Thus, the proper term is not outsourced or subcontracted but assigned or on assignment or attached or seconded. In "seconded" used in this sense the accent is on the second syllable. "Seconded" is usually tagged as British but is becoming more common in the United States.



Secondment refers to the separation of a person from their regular organization for temporary assignment elsewhere; a temporary transfer to another job or post within the same organization.

The 10 Habits of Highly Successful Law Firms

By John O. Cunningham

  1. Living With Your Clients. Many leading-edge firms don't just make greater efforts to "understand" their clients; they actually find ways to live with them. Kramer Levin often sends lawyers to reside in client quarters, and McGuire Woods holds team meetings that include clients as speakers and as sounding boards. Reed Smith does both, and has even "acquired" the in-house legal department of a major client in a unique deal that yields greater expertise for the firm and beneficial cost management for the client. The firm also incorporates the knowledge of its clients into the Reed Smith University program for business training skills — a program developed in conjunction with Wharton Business School that benefits lawyers and staffers in the firm.

But perhaps the most unique approach was adopted by Alston Bird, which has even taken the step of learning a major client's business by working there. Firm employees have worked at UPS, riding on trucks along their delivery routes or sorting through materials at warehouse-distribution centers. (my italics)




We help clients with standing up IoT/Digital Factories by providing a starting team by seconding experienced McKinsey partners and consultants. Then we help with further scaling up by recruiting talent, training and developing the organization.

How does a secondment work?

The term 'secondment' describes where an employee or a group of employees is assigned on a temporary basis to work for another, 'host' organisation, or a different part of their employer's organisation. On expiry of the secondment term, the employee (the 'secondee') will 'return' to their original employer.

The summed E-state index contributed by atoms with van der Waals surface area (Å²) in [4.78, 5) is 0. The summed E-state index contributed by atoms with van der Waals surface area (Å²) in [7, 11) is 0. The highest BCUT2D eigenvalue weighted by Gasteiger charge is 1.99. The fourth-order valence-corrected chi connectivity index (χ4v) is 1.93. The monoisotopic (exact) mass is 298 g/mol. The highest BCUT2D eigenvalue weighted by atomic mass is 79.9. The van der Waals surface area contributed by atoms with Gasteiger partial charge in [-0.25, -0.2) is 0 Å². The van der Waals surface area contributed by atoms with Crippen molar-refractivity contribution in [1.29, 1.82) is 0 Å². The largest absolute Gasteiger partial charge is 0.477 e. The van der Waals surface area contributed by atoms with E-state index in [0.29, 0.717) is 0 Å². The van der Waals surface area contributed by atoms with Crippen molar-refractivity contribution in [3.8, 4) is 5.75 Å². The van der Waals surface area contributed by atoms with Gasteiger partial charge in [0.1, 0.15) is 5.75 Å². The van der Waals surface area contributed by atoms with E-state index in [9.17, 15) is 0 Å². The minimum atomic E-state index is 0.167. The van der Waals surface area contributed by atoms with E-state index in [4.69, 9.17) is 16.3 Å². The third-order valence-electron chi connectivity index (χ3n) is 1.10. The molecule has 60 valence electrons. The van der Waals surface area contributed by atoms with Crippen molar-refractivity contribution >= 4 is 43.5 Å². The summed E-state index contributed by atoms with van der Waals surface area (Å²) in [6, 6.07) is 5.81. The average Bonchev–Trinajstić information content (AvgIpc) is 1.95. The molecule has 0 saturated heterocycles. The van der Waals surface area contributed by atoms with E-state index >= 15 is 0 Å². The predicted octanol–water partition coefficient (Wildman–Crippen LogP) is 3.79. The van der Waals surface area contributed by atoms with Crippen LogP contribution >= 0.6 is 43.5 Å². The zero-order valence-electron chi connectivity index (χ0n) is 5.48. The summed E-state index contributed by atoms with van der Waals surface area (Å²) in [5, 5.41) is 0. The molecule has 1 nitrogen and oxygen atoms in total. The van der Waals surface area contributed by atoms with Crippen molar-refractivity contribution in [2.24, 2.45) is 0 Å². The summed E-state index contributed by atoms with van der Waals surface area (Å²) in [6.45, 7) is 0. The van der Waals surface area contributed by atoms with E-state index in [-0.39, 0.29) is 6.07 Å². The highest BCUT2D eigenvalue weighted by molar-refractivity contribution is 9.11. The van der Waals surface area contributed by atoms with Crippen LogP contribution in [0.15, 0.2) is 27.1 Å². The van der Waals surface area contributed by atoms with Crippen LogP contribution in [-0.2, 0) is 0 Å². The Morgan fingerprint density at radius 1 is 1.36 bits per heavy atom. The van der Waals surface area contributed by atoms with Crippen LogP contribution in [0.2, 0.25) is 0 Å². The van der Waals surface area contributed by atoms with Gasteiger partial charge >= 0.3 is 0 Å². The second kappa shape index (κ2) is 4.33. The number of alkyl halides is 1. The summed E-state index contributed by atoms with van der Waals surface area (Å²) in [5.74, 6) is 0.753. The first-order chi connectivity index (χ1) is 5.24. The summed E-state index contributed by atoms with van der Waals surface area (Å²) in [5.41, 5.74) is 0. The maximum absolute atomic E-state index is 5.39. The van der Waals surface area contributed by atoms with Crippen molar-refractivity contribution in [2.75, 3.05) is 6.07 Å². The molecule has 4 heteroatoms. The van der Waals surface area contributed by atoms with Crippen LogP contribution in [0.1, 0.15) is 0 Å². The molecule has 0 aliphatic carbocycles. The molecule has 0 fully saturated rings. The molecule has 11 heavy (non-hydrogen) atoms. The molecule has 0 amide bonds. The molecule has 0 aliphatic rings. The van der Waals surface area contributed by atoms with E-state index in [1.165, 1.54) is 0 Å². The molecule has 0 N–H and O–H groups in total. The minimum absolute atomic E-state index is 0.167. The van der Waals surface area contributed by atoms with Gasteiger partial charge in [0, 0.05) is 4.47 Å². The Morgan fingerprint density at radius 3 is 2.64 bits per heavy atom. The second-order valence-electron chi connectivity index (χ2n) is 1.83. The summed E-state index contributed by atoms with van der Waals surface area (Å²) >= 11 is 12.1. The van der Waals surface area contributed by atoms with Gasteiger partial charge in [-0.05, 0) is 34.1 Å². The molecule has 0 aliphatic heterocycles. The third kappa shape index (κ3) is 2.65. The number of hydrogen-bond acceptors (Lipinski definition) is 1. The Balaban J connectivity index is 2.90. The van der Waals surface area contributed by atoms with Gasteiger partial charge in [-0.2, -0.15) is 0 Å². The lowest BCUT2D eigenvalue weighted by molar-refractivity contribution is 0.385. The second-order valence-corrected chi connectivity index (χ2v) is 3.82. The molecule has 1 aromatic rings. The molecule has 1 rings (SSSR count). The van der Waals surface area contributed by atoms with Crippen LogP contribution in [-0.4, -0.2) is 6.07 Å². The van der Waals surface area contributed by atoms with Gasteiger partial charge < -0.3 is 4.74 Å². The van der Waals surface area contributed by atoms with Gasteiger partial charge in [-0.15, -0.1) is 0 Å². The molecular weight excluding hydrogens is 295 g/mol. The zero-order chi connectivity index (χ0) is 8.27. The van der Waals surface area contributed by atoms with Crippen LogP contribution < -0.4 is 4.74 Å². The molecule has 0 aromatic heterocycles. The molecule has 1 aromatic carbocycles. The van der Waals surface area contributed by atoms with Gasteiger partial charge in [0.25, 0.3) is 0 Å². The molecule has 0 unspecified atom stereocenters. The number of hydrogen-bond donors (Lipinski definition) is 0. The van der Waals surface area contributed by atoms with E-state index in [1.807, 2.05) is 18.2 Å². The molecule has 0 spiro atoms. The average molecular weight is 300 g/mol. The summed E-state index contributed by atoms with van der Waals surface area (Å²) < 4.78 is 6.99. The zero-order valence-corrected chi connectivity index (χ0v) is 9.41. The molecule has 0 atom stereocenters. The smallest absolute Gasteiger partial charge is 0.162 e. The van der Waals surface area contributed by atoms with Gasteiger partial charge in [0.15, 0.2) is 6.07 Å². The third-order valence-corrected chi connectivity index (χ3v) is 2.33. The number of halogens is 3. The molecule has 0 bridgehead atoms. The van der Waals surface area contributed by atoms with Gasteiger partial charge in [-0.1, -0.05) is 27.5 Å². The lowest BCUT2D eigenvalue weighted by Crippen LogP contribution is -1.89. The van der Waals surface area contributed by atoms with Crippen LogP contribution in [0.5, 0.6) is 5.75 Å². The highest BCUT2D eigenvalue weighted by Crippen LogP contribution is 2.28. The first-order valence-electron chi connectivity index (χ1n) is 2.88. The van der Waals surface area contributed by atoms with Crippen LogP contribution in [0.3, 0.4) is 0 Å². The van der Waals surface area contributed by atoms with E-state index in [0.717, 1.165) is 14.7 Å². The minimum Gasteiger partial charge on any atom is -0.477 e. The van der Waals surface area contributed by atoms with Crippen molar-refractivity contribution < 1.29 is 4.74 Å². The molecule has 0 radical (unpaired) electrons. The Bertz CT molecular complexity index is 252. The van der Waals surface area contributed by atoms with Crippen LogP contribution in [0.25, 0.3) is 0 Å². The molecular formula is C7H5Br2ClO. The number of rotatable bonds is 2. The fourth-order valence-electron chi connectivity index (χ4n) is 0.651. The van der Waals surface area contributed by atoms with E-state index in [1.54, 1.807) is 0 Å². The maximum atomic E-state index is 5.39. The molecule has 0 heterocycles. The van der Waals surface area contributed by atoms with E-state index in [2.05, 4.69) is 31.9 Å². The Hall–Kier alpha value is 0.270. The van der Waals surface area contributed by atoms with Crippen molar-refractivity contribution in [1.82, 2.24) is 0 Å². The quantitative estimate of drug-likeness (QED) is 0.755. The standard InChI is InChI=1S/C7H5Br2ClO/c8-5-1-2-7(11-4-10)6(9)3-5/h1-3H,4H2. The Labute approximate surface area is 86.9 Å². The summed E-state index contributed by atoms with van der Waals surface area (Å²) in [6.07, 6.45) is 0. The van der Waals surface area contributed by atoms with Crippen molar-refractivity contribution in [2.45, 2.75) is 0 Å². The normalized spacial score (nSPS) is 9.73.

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  • Xanne, the case @RichardJones is talking about is the following: the U.S. Bank has many Financial Managers. Some are U.S. Bank employees. But for some of the Financial Managers positions, U.S. Bank contracts other consulting companies to give them human resources to fill those positions. These Financial Managers will be paid by the consulting companies, while U.S. Bank pays the consulting companies. [comment continues] – John Assymptoth Apr 11 '17 at 8:58
  • [comment continuation] These "external resources" are there for an undetermined term and they deal with U.S. Bank customers and suppliers just as if they were U.S. Bank employees... would one of these external employees still call themselves "Financial Manager (on assignment)" or "Outsourced Financial Manager"? – John Assymptoth Apr 11 '17 at 8:59
  • I think the first, "Financial Manager" (maybe even downplaying on assignment; but not outsourced. McKinsey is there to learn about the bank's financial management and thus serve that client better, – Xanne Apr 11 '17 at 9:30
  • McKinsey is not there to learn about the bank. McKiney is just selling a body to the bank... The bank will use the body as it sees fit (obviously I'm exaggerating a bit)... My surprise only comes from the fact that I've never heard that "on assignment" expression before. Can you provides some credible sources using this nomenclature? – John Assymptoth Apr 11 '17 at 15:18
  • @John Assymptoth See the edits on my answer. McKinsey is not just selling a body (they're not in that business). Seconding in law and assignment are both terminology that's used; on point, both outsourcing and subcontracting are wrong. – Xanne Apr 11 '17 at 17:16